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How Fendi’s $3,290 Baguette Bags Get Made

Fendi is giving consumers a behind-the-scenes glimpse into its operations, allowing the public to access its salons and footwear and accessories factories over the next three days.

Beginning Friday, the Italian fashion house will participate in Les Journées Particulières, a no-cost, 52-brand event hosted by parent company LVMH. The label will allow visitors to explore its newest operations—a leather goods factory in Capannuccia, near Florence, and a shoe manufacturing facility in the coastal town of Fermo, Marche. The Palazzo Fendi flagship boutique in Rome, which houses its in-store fur atelier and Privé private apartment, is also open to the public.

According to Fendi, these locations showcase its ethos and heritage. It hopes to galvanize interest in the craftsmanship that has come to define the label, as well as what it’s doing to promote corporate social responsibility. Both factories were designed for minimal ecological impact, using daylight production and solar panels to conserve energy.

The 30,000-square-foot Capannuccia factory occupying 20 acres is working toward LEED Platinum certification. The space will feature a permanent photo exhibition documenting the factory’s history and a special installation showcasing regionally produced baguette bags. The grassroots project, dubbed “Hand in Hand,” will illuminate the skills of craftspeople in Italy.

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Fendi will open its new Italian factories to the public this weekend.
Fendi will open its new Italian factories to the public this weekend. Courtesy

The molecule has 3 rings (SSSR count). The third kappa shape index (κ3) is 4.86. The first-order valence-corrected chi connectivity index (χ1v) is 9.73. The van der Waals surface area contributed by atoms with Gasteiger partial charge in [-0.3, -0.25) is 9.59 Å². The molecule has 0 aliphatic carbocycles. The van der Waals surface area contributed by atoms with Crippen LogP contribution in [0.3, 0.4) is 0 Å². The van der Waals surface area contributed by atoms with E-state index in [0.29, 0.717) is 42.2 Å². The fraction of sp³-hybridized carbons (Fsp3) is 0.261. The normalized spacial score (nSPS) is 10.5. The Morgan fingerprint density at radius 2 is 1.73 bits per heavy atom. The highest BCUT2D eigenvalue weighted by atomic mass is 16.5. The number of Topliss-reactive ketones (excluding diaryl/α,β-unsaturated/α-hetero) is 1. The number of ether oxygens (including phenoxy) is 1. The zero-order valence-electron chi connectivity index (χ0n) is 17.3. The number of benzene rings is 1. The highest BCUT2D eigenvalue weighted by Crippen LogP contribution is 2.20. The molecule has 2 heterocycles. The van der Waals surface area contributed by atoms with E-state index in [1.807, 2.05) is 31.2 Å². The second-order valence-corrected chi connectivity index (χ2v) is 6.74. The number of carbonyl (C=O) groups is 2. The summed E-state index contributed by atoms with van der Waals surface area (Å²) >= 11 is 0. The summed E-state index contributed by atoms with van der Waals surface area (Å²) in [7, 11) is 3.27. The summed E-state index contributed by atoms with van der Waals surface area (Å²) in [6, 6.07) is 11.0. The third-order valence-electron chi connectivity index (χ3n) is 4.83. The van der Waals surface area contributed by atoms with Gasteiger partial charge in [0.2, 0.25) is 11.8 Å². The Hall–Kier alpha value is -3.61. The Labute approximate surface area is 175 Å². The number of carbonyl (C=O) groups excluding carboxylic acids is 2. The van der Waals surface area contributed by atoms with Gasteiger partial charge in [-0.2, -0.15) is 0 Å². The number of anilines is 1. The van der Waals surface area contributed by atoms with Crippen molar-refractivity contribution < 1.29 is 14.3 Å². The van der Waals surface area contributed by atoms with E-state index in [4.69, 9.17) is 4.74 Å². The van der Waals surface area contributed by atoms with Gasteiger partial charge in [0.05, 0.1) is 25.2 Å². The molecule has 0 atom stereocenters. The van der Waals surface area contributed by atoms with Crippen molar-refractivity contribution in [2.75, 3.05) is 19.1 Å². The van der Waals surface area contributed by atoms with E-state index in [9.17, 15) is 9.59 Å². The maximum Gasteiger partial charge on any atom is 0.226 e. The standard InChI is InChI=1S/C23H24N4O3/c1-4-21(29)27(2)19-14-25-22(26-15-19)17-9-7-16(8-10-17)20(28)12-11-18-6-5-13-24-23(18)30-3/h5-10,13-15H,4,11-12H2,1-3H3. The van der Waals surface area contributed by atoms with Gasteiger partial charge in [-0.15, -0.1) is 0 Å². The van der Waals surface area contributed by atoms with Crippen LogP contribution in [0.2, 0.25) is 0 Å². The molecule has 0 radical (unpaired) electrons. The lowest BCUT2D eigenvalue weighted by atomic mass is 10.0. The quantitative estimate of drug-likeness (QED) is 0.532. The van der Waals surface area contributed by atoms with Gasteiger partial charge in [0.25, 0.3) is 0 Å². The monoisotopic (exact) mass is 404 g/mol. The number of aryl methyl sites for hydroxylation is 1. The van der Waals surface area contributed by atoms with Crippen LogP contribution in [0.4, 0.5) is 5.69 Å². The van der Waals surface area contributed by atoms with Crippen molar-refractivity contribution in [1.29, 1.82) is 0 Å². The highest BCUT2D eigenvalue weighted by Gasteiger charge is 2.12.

The factory will also dedicate space to showing the work of the DIS-CYCLING project, a collaboration between Fendi, Istituto Marangoni Firenze, and New York-based artist Sarah Coleman, who mentors students from the Florentine school. Participating students repurpose materials used in Fendi’s window installations into new creations.

The Rome flagship store will exhibit bespoke fur pieces made by fur artisans, as well as ready-to-wear and archive styles. Fendi, LVMH, Imperial College London and Central Saint Martins University Arts London are working on a two-year research collaboration to develop new bio-textiles to replace animal-derived fur.

Visitors to the event can watch leather goods craftspeople work live from the boutique to create Fendi bags. A special setup will house Hand in Hand baguette bags from the Basilicata and Marche regions. The 75,000-square-foot footwear factory will display a special archive shoe selection.

Calling its fashion houses “powerful levers for creating value in their local economies,” LVMH chairman and CEO Bernard Arnault noted that each brand’s operations “involve countless specialist ecosystems of suppliers, contractors and partners.”

Fendi celebrated 25 years of its iconic baguette silhouette at its Resort '23 fashion show last month.
Fendi celebrated 25 years of its baguette silhouette at its Resort ’23 fashion show last month. Courtesy

“They hire and nurture new talents. They foster innovation in the service of excellence. And they also have a key role to play as committed pioneers of ecological transition,” he said.

Les Journées Particulières gives the public a peek behind the curtain and a new way to appreciate “this wealth of human skills and creativity.” The event is now a fixture of the company’s yearly calendar, with Dior, Louis Vuitton, Bulgari and Kenzo hosting their own exhibitions and activations that allow “the public to discover every facet of a savoir-faire that straddles art and technical prowess, culture and the economy, the past and the future,” Arnault said. Dior, for example, offers tours of its renovated 30 Avenue Montaigne atelier and exhibition space in Paris, presenting never-before-seen pieces and design sketches.

Last year, more than 180,000 people participated in guided tours and demonstrations, workshops, tastings, exhibitions, concerts, conferences, and masterclasses, LVMH said.